http://starship.python.net/crew/roger/ )

BTW, this serial printer is apparently pretty much a 'dump
and go' type device - the only thing the printer seems to
be capable of returning is a 4-byte error code after a special
error report command is sent to the printer - other than that,
all of the data and commands seem to move downstream only,
with no return from the printer expected. Is Sio overkill for
this, i.e. is there some incredibly simple "open a serial port
under Win32 for write only" command I'm missing in the basic
Python stuff?

Many thanks,

Conrad


Jul 18 '05 #8
All,

Worked like a charm for me too! I used it to develop an
automated attendant for a Serial Oven Controller. The
attendant ran from Sparc Solaris using Python 2.1 and pySerial.

The only weird thing, which I didn't get a chance to
debug, was a perfectly working script under RS-232
got terribly out of sync when R/W I/O to a RS-485
serial network. Any reason why that would be?

Thanks, just a bit of trivia if the boss wants me
to revisit it again.

--Alan

Peter Hansen <pe***@engcorp.com> wrote in message news:<3F***************@engcorp.com>...
Conrad wrote:

I'll give them a shot tomorrow. USPP made me a little
nervous, because frankly, it looks like it died a year
and a half ago, with outstanding Linux bugs


Thanks for checking that out better than I did. I was
worried about that myself, having seen nothing about it
for a very long time, but the name had stuck in my head.
pyserial seemed from it's docs
to require jython - which means pulling in a whole slew
of third-party DLLs for Java.


No! Try PySerial first, for sure. It does NOT require
Jython, but does support it. As the home page says,
"It provides backends for stadard (sic) Python running
on Windows, Linux, BSD (possibly any POSIX compilant system)
and Jython. The module named "serial" automaticaly (sic)
selects the appropriate backed (sic)."

(Chris, if you'd like, I'll happily proofread that page
and correct a few spelling errors for you. ;-)

-Peter

Jul 18 '05 #9
"yaipa h." wrote:

All,

Worked like a charm for me too! I used it to develop an
automated attendant for a Serial Oven Controller. The
attendant ran from Sparc Solaris using Python 2.1 and pySerial.

The only weird thing, which I didn't get a chance to
debug, was a perfectly working script under RS-232
got terribly out of sync when R/W I/O to a RS-485
serial network. Any reason why that would be?


Well, one reason might be that RS232 is point-to-point, while
RS-485 is many-to-many, at least in principle. Was this a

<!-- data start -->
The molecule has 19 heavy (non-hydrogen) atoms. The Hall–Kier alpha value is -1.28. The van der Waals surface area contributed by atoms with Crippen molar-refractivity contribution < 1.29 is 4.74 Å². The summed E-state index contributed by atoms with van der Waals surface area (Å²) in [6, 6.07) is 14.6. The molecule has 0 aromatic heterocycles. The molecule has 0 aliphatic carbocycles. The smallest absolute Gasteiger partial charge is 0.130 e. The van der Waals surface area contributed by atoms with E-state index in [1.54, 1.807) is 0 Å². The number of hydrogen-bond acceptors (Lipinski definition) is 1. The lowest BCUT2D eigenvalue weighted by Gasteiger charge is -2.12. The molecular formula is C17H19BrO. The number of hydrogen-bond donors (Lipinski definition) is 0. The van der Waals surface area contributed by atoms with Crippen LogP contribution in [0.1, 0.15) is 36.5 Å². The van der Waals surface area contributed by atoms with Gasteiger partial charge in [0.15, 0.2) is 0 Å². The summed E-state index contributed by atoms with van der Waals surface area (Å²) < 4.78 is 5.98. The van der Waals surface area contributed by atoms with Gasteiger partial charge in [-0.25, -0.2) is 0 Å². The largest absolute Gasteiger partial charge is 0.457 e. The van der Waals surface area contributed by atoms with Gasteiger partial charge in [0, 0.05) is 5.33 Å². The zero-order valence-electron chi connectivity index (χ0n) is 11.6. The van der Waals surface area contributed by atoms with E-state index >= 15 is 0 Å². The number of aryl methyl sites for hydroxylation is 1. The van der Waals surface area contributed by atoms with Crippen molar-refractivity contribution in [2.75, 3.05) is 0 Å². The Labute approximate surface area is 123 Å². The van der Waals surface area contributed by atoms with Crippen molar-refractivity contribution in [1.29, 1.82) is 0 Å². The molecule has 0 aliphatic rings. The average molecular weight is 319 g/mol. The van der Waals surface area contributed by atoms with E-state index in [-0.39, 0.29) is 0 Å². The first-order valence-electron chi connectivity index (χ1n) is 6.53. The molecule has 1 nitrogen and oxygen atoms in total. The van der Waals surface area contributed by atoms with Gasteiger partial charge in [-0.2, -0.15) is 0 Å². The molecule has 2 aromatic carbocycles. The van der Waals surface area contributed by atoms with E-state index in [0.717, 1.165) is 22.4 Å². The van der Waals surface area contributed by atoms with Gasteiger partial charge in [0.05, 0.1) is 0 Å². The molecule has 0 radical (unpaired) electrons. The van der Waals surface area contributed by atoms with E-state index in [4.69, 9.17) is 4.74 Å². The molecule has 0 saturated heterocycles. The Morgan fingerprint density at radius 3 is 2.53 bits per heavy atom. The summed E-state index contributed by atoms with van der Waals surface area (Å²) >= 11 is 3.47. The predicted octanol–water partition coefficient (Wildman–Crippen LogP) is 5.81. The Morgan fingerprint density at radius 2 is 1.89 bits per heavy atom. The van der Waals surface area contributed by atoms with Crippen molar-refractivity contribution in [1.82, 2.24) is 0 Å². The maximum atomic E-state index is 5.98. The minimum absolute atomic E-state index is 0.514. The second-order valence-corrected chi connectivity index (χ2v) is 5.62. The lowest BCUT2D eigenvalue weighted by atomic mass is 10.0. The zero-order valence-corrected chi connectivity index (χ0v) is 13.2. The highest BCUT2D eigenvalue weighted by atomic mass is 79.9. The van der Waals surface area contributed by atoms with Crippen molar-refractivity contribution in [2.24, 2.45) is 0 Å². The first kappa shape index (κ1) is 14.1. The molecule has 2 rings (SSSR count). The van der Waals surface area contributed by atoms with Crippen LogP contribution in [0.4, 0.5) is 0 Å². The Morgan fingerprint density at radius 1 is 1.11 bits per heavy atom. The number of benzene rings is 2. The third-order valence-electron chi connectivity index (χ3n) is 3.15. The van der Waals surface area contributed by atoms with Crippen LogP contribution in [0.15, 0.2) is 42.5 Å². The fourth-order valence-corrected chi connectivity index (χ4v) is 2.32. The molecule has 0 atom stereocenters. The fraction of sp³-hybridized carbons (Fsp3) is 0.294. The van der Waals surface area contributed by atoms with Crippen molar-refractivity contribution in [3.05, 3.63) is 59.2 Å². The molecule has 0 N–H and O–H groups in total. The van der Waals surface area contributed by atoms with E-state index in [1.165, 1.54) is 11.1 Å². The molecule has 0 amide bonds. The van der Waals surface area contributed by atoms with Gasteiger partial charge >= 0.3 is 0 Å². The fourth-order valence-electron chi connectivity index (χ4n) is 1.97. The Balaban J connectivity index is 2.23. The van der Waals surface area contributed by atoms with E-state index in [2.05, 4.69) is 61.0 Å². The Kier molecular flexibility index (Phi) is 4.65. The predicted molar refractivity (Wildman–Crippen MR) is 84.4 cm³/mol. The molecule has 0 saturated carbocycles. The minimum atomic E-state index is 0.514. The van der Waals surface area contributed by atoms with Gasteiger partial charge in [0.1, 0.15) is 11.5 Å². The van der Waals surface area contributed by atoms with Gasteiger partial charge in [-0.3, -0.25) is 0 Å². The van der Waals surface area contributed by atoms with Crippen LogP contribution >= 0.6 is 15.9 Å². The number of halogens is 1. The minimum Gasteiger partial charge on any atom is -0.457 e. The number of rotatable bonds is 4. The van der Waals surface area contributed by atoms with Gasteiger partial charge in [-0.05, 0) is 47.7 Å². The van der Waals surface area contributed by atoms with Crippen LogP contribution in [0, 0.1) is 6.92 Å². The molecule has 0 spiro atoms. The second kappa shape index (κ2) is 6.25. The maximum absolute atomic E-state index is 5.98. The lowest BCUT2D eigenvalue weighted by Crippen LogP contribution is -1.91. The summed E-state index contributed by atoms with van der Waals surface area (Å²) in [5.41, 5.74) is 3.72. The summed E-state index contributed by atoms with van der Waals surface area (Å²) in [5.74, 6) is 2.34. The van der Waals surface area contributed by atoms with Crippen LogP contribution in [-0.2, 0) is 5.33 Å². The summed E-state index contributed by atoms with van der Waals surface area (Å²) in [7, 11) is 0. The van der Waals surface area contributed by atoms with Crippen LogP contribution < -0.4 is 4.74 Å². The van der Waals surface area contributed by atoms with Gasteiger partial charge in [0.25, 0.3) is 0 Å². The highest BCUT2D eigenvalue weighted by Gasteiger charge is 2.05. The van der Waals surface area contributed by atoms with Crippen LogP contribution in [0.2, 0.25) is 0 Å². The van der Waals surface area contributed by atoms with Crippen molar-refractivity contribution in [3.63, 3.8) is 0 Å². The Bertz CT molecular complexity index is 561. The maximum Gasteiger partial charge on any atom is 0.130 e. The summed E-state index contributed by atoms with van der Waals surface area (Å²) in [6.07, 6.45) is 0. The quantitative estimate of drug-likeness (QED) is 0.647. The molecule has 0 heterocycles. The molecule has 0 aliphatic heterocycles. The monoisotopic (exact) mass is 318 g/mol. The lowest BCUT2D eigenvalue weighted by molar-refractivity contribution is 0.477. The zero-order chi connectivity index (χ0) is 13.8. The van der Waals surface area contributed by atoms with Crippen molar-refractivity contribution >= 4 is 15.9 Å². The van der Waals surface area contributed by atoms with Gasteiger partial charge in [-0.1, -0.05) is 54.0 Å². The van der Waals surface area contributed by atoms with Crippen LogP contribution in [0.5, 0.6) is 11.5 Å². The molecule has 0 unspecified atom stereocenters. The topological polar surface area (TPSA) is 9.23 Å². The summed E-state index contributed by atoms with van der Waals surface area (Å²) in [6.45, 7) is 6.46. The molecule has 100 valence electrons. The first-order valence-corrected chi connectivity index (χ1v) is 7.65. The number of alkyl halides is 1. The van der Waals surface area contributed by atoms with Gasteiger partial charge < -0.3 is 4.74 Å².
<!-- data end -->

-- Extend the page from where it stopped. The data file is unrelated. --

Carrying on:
bus network, or at least a "multidrop" situation with one master
and many slaves? There are no guarantees in those situations, unless
you've been very careful to ensure proper handshaking, timing,
and such.

If you want to discuss this, please define "out of sync" in more
detail... it could mean anything.

-Peter
Jul 18 '05 #10
Peter,

Thanks, basically one server feed many serial clients. From the sound
of your post I had better get "Serial Port Complete" before giving it
another run.

Thanks.

-Alan

Peter Hansen <pe***@engcorp.com> wrote in message news:<3F***************@engcorp.com>...
"yaipa h." wrote:

All,

Worked like a charm for me too! I used it to develop an
automated attendant for a Serial Oven Controller. The
attendant ran from Sparc Solaris using Python 2.1 and pySerial.

The only weird thing, which I didn't get a chance to
debug, was a perfectly working script under RS-232
got terribly out of sync when R/W I/O to a RS-485
serial network. Any reason why that would be?


Well, one reason might be that RS232 is point-to-point, while
RS-485 is many-to-many, at least in principle. Was this a
bus network, or at least a "multidrop" situation with one master
and many slaves? There are no guarantees in those situations, unless
you've been very careful to ensure proper handshaking, timing,
and such.

If you want to discuss this, please define "out of sync" in more
detail... it could mean anything.

-Peter

Jul 18 '05 #11

This discussion thread is closed

Replies have been disabled for this discussion.

Similar topics

16 posts views Thread by Jeff Wagner | last post: by
reply views Thread by Craig Edgmon | last post: by
1 post views Thread by Irwin Friedman | last post: by
1 post views Thread by Steve | last post: by
4 posts views Thread by rowan@sylvester-bradley.org | last post: by
By using this site, you agree to our Privacy Policy and Terms of Use.